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Confederate Flag: Who’s Free To Fly It, Who Isn’t, And Why The Distinction Matters

In this Friday, June 19, 2015 file photo, the Confederate flag flies near the South Carolina Statehouse, in Columbia. For years, lawmakers refused to consider removing the Confederate flag from Statehouse grounds, but opinions changed within days of the massacre of nine people at Emanuel African Methodist Episcopal church in Charleston. (Rainier Ehrhardt/AP)
In this Friday, June 19, 2015 file photo, the Confederate flag flies near the South Carolina Statehouse, in Columbia. For years, lawmakers refused to consider removing the Confederate flag from Statehouse grounds, but opinions changed within days of the massacre of nine people at Emanuel African Methodist Episcopal church in Charleston. (Rainier Ehrhardt/AP)
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Don’t ask me to defend a Confederate flag display by the state. Unlike private individuals and associations, governments don’t have rights: They exercise power. And while hoisting a Confederate flag on state property isn’t an illegal use of power, it is a politically abusive one, for all the reasons so recently recited.

But plant a Confederate flag in your backyard or wear its image on a T-shirt, and I’ll defend your constitutional right to do so, even as it’s condemned as hate speech. I’ll also defend the constitutional right to protest your flag waving with raucous incivility, while opposing any government efforts to ban private Confederate flag displays or to silence people who protest them.

while hoisting a Confederate flag on state property isn’t an illegal use of power, it is a politically abusive one, for all the reasons so recently recited.

As long as this is still America (and not Western Europe) a government ban on speech is the exception, not the rule, and there’s nothing exceptional about speech considered hateful. On the contrary these days, it’s quite common. Engage in vigorous, provocative argument about a controversial subject, and you’re likely to give offense. Give offense and you’re likely to be accused of spouting hate.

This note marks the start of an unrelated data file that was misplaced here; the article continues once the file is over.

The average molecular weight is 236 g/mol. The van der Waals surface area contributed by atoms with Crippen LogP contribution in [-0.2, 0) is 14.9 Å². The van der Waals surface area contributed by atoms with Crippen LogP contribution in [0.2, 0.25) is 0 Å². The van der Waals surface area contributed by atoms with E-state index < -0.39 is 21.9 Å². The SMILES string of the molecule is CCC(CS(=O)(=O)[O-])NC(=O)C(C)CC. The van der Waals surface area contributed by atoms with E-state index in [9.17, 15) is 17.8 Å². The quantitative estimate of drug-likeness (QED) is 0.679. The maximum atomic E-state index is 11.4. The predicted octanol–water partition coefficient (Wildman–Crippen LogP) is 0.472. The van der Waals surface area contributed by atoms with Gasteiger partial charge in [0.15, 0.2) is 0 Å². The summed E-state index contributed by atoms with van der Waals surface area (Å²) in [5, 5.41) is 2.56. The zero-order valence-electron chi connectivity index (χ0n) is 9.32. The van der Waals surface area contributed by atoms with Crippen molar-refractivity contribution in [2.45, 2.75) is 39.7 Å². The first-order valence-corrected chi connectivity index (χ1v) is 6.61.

Like pornography, hate speech is difficult to define objectively. One person’s hate speech is another person’s religious conviction, moral code or political ideology. Precisely what “verbal offenses” would be covered by a hate speech ban? That depends on the beliefs, biases and sensibilities of people with the power to enforce it.

Did President Obama engage in hate speech when he uttered a hateful word, instead of referencing it by an initial? Of course not. Words derive meaning and power from the context in which they appear and the tone in which they’re uttered. Yet Obama’s quotation of a single, racially charged word, in the context of a critique of racism, was headline news. It gave offense to some, titillated the media, and may have garnered more attention than the substance of his remarks.

You can partly attribute the media reaction to sensationalism; verboten words are clickbait. But the controversy over the president’s words (or word) also reflects a distressing unwillingness or inability to discern meaning, to distinguish between benign and malevolent utterances. It reflects a magical view of language that regards words as incantations casting spells, regardless of how or by whom they’re used.

Engage in vigorous, provocative argument about a controversial subject, and you’re likely to give offense. Give offense and you’re likely to be accused of spouting hate.

Words are malleable; they don’t have single immutable meanings. They’re emblems of varying emotions and ideas. You might say the same of any symbol — a crucifix, the Star of David, or the Stars and Stripes — as well as the Confederate flag. It’s a potent symbol of slavery and subordination, but not quite a universal one. It may mean one thing to white separatists, another to an integrationist whose forbears fought in the Civil War, and another thing entirely to a historian. They’re entitled to read or display the flag as they choose. They’re not entitled to public, state endorsement of their readings or displays, just as people for whom the flag is an emblem or celebration of oppression are not entitled to state bans on its private display.

Official hate speech bans share this with official displays of the Confederate flag. They harness government power abusively to gain advantage in what should be private battles over the meaning of words and symbols and expressions of hate. Freedom of speech is freedom from government intervention. If that’s not clear when government officials are your allies in battles over speech, it will be obvious when they turn against you.

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Wendy Kaminer Cognoscenti contributor
Wendy Kaminer, a lawyer and social critic, writes about law, liberty, feminism, religion, and popular culture and is currently a correspondent at The Atlantic. Her latest book is "Worst Instincts: Cowardice, Conformity and the ACLU."

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